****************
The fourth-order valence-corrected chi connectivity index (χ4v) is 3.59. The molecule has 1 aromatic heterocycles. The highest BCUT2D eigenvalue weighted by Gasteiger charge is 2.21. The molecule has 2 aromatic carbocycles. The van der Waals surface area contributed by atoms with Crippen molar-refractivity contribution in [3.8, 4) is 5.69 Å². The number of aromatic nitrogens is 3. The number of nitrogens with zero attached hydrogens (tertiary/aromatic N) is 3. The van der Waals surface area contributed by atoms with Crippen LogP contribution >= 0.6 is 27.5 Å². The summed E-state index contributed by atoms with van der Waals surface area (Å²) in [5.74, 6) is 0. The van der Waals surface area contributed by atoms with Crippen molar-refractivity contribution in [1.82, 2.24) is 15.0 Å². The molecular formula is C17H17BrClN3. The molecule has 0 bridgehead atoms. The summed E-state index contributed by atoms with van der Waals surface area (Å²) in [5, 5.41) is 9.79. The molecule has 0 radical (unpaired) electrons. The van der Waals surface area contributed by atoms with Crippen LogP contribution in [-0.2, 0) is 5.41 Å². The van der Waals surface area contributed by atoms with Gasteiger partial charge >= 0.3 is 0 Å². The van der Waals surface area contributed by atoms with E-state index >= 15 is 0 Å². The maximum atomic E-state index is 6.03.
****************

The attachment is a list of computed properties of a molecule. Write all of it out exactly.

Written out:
The fourth-order valence-corrected chi connectivity index (χ4v) is 3.59. The molecule has 1 aromatic heterocycles. The highest BCUT2D eigenvalue weighted by Gasteiger charge is 2.21. The molecule has 2 aromatic carbocycles. The van der Waals surface area contributed by atoms with Crippen molar-refractivity contribution in [3.8, 4) is 5.69 Å². The number of aromatic nitrogens is 3. The number of nitrogens with zero attached hydrogens (tertiary/aromatic N) is 3. The van der Waals surface area contributed by atoms with Crippen LogP contribution >= 0.6 is 27.5 Å². The summed E-state index contributed by atoms with van der Waals surface area (Å²) in [5.74, 6) is 0. The van der Waals surface area contributed by atoms with Crippen molar-refractivity contribution in [1.82, 2.24) is 15.0 Å². The molecular formula is C17H17BrClN3. The molecule has 0 bridgehead atoms. The summed E-state index contributed by atoms with van der Waals surface area (Å²) in [5, 5.41) is 9.79. The molecule has 0 radical (unpaired) electrons. The van der Waals surface area contributed by atoms with Crippen LogP contribution in [-0.2, 0) is 5.41 Å². The van der Waals surface area contributed by atoms with Gasteiger partial charge >= 0.3 is 0 Å². The van der Waals surface area contributed by atoms with E-state index >= 15 is 0 Å². The maximum atomic E-state index is 6.03.